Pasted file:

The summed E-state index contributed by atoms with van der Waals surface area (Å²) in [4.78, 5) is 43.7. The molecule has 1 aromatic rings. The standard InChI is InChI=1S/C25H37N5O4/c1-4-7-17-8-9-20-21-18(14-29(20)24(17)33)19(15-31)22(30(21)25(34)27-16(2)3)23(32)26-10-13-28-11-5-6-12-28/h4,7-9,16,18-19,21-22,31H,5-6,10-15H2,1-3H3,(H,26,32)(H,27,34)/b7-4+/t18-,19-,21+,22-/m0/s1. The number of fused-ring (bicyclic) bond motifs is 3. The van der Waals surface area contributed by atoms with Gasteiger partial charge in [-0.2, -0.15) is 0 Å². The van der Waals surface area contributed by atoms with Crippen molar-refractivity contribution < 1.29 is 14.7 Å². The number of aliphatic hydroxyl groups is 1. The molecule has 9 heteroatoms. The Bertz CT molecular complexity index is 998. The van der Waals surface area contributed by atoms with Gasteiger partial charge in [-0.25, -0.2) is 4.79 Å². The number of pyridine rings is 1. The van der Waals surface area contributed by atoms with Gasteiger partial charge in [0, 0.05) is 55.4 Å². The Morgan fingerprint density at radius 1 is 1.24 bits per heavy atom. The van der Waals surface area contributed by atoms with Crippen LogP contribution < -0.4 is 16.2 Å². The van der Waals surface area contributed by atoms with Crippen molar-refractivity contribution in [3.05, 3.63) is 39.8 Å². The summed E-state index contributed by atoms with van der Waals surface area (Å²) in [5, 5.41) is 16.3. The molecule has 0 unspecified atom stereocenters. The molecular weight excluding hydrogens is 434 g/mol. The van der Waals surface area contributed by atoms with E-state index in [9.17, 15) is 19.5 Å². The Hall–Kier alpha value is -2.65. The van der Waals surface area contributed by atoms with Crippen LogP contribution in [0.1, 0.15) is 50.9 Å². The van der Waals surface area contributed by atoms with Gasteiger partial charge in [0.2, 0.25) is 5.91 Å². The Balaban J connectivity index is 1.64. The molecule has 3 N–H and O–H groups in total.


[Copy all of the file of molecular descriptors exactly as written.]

The summed E-state index contributed by atoms with van der Waals surface area (Å²) in [4.78, 5) is 43.7. The molecule has 1 aromatic rings. The standard InChI is InChI=1S/C25H37N5O4/c1-4-7-17-8-9-20-21-18(14-29(20)24(17)33)19(15-31)22(30(21)25(34)27-16(2)3)23(32)26-10-13-28-11-5-6-12-28/h4,7-9,16,18-19,21-22,31H,5-6,10-15H2,1-3H3,(H,26,32)(H,27,34)/b7-4+/t18-,19-,21+,22-/m0/s1. The number of fused-ring (bicyclic) bond motifs is 3. The van der Waals surface area contributed by atoms with Gasteiger partial charge in [-0.2, -0.15) is 0 Å². The van der Waals surface area contributed by atoms with Crippen molar-refractivity contribution < 1.29 is 14.7 Å². The number of aliphatic hydroxyl groups is 1. The molecule has 9 heteroatoms. The Bertz CT molecular complexity index is 998. The van der Waals surface area contributed by atoms with Gasteiger partial charge in [-0.25, -0.2) is 4.79 Å². The number of pyridine rings is 1. The van der Waals surface area contributed by atoms with Gasteiger partial charge in [0, 0.05) is 55.4 Å². The Morgan fingerprint density at radius 1 is 1.24 bits per heavy atom. The van der Waals surface area contributed by atoms with Crippen LogP contribution < -0.4 is 16.2 Å². The van der Waals surface area contributed by atoms with Crippen molar-refractivity contribution in [3.05, 3.63) is 39.8 Å². The summed E-state index contributed by atoms with van der Waals surface area (Å²) in [5, 5.41) is 16.3. The molecule has 0 unspecified atom stereocenters. The molecular weight excluding hydrogens is 434 g/mol. The van der Waals surface area contributed by atoms with E-state index in [9.17, 15) is 19.5 Å². The Hall–Kier alpha value is -2.65. The van der Waals surface area contributed by atoms with Crippen LogP contribution in [0.1, 0.15) is 50.9 Å². The van der Waals surface area contributed by atoms with Gasteiger partial charge in [0.2, 0.25) is 5.91 Å². The Balaban J connectivity index is 1.64. The molecule has 3 N–H and O–H groups in total.